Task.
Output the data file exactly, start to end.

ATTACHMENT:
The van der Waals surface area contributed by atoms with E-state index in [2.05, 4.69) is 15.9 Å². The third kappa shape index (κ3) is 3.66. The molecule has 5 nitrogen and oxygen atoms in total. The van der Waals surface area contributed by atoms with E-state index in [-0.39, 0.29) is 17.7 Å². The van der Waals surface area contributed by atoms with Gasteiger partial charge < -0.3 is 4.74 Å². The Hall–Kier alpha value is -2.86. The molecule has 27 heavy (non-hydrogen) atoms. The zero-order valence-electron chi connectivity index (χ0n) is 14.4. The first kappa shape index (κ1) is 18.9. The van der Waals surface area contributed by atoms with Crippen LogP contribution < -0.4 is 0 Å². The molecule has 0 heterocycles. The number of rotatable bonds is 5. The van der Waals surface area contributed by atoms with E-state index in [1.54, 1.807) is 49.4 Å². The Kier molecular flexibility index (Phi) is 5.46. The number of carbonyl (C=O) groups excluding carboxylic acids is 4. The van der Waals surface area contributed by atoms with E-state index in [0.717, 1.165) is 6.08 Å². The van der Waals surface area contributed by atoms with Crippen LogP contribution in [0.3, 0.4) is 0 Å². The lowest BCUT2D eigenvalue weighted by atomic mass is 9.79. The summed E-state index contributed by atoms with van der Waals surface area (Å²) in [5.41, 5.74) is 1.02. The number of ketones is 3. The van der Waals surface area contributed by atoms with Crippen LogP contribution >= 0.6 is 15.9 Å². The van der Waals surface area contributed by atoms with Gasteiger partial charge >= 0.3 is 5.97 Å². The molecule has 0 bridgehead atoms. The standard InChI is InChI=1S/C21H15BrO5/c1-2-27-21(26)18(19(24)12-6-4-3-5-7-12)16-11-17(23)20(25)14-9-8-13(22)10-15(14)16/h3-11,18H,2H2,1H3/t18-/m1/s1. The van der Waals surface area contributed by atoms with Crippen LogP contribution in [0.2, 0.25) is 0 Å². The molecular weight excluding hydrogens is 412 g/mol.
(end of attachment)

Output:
The van der Waals surface area contributed by atoms with E-state index in [2.05, 4.69) is 15.9 Å². The third kappa shape index (κ3) is 3.66. The molecule has 5 nitrogen and oxygen atoms in total. The van der Waals surface area contributed by atoms with E-state index in [-0.39, 0.29) is 17.7 Å². The van der Waals surface area contributed by atoms with Gasteiger partial charge < -0.3 is 4.74 Å². The Hall–Kier alpha value is -2.86. The molecule has 27 heavy (non-hydrogen) atoms. The zero-order valence-electron chi connectivity index (χ0n) is 14.4. The first kappa shape index (κ1) is 18.9. The van der Waals surface area contributed by atoms with Crippen LogP contribution < -0.4 is 0 Å². The molecule has 0 heterocycles. The number of rotatable bonds is 5. The van der Waals surface area contributed by atoms with E-state index in [1.54, 1.807) is 49.4 Å². The Kier molecular flexibility index (Phi) is 5.46. The number of carbonyl (C=O) groups excluding carboxylic acids is 4. The van der Waals surface area contributed by atoms with E-state index in [0.717, 1.165) is 6.08 Å². The van der Waals surface area contributed by atoms with Crippen LogP contribution in [0.3, 0.4) is 0 Å². The lowest BCUT2D eigenvalue weighted by atomic mass is 9.79. The summed E-state index contributed by atoms with van der Waals surface area (Å²) in [5.41, 5.74) is 1.02. The number of ketones is 3. The van der Waals surface area contributed by atoms with Crippen LogP contribution >= 0.6 is 15.9 Å². The van der Waals surface area contributed by atoms with Gasteiger partial charge >= 0.3 is 5.97 Å². The molecule has 0 bridgehead atoms. The standard InChI is InChI=1S/C21H15BrO5/c1-2-27-21(26)18(19(24)12-6-4-3-5-7-12)16-11-17(23)20(25)14-9-8-13(22)10-15(14)16/h3-11,18H,2H2,1H3/t18-/m1/s1. The van der Waals surface area contributed by atoms with Crippen LogP contribution in [0.2, 0.25) is 0 Å². The molecular weight excluding hydrogens is 412 g/mol.